The number of births in Japan has increased for the first time in six years, the health ministry says.
Japan desperately needs more children
Almost 550,000 births were registered in the six months from January to June, up by more than 11,600 from the same period last year.
An increase will be welcome news for Japan, which recorded its lowest ever birth rate in 2005, of just 1.25 babies per woman over a lifetime.
A rate of 2.1 is needed to keep the population level static.
The declining birthrate and rising elderly population pose serious concerns for Japan, and the government has recently introduced a spate of measures to encourage women to have more children.
Health ministry official Sayuri Narahara told the Associated Press that the recent increase in births might be due to economic growth and improvement in employment.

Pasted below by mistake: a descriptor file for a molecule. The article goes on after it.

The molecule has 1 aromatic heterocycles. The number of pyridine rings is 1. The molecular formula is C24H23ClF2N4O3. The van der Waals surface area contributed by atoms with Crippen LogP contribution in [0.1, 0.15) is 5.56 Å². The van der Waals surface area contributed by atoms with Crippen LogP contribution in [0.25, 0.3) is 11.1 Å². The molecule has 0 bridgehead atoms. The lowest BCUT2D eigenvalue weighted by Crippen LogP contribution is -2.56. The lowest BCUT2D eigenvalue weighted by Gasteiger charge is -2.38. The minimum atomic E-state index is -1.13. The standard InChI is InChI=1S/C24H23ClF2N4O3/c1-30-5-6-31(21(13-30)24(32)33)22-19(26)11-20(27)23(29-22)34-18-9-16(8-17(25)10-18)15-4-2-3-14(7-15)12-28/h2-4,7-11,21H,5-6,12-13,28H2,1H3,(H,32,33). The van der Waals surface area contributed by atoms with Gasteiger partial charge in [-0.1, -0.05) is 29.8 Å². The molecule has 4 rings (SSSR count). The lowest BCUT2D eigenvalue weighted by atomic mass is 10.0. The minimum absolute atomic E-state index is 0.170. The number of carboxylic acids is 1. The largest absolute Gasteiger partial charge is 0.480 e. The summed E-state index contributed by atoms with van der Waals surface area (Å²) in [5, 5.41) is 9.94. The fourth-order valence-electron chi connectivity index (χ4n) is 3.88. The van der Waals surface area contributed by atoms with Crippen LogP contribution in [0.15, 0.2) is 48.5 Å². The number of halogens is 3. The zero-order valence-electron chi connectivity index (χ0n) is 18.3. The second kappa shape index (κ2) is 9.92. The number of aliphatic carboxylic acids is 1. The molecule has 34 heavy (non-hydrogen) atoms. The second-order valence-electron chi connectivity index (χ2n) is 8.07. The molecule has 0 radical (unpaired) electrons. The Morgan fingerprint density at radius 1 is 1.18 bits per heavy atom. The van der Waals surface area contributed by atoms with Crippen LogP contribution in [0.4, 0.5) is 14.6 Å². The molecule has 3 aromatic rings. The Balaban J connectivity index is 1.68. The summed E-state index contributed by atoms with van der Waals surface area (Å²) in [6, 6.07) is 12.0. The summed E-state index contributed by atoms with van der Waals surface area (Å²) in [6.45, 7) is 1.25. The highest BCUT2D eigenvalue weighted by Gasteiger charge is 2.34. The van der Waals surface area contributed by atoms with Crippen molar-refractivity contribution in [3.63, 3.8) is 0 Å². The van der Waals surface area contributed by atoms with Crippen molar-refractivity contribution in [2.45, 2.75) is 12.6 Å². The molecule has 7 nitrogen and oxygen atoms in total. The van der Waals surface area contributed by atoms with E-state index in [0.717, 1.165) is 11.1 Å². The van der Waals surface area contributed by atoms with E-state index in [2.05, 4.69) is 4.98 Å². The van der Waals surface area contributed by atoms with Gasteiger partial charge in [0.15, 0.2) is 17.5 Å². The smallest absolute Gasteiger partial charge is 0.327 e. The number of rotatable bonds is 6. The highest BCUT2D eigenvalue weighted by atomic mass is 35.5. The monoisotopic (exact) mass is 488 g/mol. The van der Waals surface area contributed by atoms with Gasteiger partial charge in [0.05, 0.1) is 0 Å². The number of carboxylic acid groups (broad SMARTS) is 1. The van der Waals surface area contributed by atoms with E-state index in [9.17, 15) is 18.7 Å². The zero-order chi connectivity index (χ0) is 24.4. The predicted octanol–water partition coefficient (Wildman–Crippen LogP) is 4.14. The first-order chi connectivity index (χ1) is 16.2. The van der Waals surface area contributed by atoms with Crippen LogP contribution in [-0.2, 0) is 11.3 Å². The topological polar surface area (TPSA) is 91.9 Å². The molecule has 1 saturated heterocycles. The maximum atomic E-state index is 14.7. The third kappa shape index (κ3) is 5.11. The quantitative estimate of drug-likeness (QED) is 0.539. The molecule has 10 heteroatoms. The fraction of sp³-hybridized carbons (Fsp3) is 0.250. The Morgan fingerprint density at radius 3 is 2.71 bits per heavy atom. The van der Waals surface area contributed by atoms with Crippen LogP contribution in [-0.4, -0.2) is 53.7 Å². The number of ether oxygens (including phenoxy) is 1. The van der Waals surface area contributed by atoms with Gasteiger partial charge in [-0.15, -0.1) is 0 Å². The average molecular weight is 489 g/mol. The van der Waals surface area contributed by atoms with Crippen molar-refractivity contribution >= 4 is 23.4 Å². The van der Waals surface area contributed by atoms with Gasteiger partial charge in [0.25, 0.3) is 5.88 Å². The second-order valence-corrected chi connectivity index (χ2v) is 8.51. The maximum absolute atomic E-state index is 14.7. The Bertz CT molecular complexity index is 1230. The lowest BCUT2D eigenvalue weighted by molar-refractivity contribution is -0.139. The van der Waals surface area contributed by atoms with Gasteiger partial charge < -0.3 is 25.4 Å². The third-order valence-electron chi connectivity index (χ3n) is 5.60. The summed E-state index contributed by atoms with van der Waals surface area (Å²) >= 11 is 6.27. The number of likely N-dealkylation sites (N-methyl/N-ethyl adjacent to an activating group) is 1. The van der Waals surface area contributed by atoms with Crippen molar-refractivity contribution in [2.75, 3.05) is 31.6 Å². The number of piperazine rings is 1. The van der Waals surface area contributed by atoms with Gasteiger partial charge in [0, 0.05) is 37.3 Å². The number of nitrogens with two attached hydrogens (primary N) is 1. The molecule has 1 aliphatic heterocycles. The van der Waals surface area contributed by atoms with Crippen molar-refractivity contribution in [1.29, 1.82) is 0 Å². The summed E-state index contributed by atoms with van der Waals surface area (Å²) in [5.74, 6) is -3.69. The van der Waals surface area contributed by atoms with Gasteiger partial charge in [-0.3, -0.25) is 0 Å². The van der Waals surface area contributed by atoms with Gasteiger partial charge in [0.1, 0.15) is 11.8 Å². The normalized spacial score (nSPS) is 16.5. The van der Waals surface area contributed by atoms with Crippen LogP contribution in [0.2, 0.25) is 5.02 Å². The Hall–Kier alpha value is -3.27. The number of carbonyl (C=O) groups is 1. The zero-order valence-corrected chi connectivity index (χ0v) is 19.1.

The ministry report also recorded an increase in the number of marriages in the first half of the year - up 10,936 from the same period in 2005.
Despite the good news, Ryuichi Kaneko, a researcher at the National Institute of Population and Social Security Research, urged caution.
"We cannot conclude with just these results and say that birth rates have stopped falling," he told Kyodo news agency.
"We must follow the changes for at least one year and come up with conclusions."